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DONALD TRUMP (R), PRESIDENTIAL CANDIDATE: He has a news conference all the time when he is eating. I have never seen a human being eat in such a disgusting fashion.

I am always telling my young son, Baron, and I'm always with my kids, all of them. I'd say children, small, little bites. This guy takes a pancake and he is shoving it in his mouth. It is disgusting.

Do you want that for your president? I don't think so. Honestly, it is disgusting.


LEVENTHAL: So there's clearly a right way and wrong way to eat pancakes. Maria, how do you eat yours?

BARTIROMO: Well, you know, fork and knife. Watching that we're all cracking up on the set, Rick. You know, he just says that the way it is. We were all just died laughing, but it resonates.

LEE CARTER, REPUBLICAN POLLSTER: He's eating and it's --

DAGEN MCDOWELL, FOX BUSINESS: It is rooted in truth. That's why it's funny. I love Rick by the way. Everybody who has watched that said what are you doing, man, it was the pizza and the fork, but then what else has he been caught eating. There's this noodles, the spaghetti.

BARTIROMO: It was all by design, you know. He wanted to be one of the people and eat. It was all by design.

CARTER: There is no alliance here. Just whatever.

MCDOWELL: I will have one rule with my family. I have been photographed at Christmas breakfast eating when I was 12 and my dad insisting on showing that photo to everybody who came by the hour for the next 10 years. Do not photograph me when I am eating. I don't care if it's video or still photo.

BARTIROMO: But the broader story here, I mean, Scott Brown, Cruz and Kasich getting together, you know, Trump is calling it a collusion. How do you see it?

FORMER SENATOR SCOTT BROWN, FOX NEWS CONTRIBUTOR: It's not pollution. It's actually a badge of honor. I think he should be flattered. You have two people that can't get the required delegates to get the nomination teaming up.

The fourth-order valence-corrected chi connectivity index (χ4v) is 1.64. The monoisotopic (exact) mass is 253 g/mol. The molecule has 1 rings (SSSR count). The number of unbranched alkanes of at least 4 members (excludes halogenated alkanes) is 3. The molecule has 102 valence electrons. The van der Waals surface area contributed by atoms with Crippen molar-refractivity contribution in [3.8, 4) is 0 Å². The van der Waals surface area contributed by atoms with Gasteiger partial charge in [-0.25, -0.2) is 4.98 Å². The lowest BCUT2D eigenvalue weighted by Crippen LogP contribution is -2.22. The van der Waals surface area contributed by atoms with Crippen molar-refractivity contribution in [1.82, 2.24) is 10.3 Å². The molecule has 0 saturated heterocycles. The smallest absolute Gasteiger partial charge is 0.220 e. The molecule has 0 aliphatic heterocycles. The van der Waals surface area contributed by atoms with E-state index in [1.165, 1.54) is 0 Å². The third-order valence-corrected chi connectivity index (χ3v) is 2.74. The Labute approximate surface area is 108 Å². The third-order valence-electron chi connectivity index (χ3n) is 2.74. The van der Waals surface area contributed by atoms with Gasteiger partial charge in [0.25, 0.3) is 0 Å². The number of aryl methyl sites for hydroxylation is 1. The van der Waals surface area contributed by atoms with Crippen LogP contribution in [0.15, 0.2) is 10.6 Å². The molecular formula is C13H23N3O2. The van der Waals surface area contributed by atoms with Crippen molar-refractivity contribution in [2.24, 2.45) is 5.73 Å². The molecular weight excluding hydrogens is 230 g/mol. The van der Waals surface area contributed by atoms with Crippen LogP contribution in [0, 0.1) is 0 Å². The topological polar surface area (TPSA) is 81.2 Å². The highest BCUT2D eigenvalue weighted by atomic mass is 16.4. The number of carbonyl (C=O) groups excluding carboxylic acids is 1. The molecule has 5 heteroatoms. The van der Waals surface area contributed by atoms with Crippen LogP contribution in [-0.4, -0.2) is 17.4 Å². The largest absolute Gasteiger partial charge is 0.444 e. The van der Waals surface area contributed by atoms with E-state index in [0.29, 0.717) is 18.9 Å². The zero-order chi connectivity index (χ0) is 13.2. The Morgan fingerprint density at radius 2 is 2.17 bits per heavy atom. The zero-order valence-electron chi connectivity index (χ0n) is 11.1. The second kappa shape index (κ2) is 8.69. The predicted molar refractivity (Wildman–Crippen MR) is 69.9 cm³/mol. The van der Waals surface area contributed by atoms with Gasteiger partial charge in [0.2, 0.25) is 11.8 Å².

It is clear what they are doing. They are obviously joining forces. It's a concerted effort. I think it backfires. I think it emboldens not only those Reagan Democrats, but others to say, you know what, if that's what they're going to do, if they don't have the pride to even show up on my state, I am voting for Trump. I think it will backfire.

BARTIROMO: Then again, there is nothing illegal about it, right? You take Indiana, I'll take Oregon.

CARTER: It was an interesting strategy and poorly executed. We are going to frame it as the people has broken, between us we have this many votes and they are saying this, and this is an alliance for the people.

Instead it was like sort of an alliance conservative base. And then it's just played into the whole narrative of this politician in control and doing backroom deals.

BARTIROMO: They are not spending a penny in his home state of New York. There are new reports right now that Donald Trump is shelling out as much $2 million in Pennsylvania advertising to shore up delegates in today's keystone state primary, a first for the Trump campaign for sure.

This has Hillary Clinton releasing an ad of her own. She is trying to use Trump's words against him. Watch this.


BROWN: Is that a pro-Donald Trump at? Because those are the things that actually he said, but a lot of folks don't disagree with what he's saying. That's what we were talking about earlier.

CARTER: I think this is an ad that will energize his base and it will energize her base. I think this is like the very thing that people that are Hillary supporters say, you know, what I would never want this.

I would never want Donald Trump and so I will go out and support her. The thing that energize Hillary's base is actually anti-Trump, the never Trump sentiment.

I think it's a really interesting thing, though, because what it suggests to me is Hillary is dismissing Ted Cruz and Kasich and saying I'm on to November and I'm saying it's going to me versus them.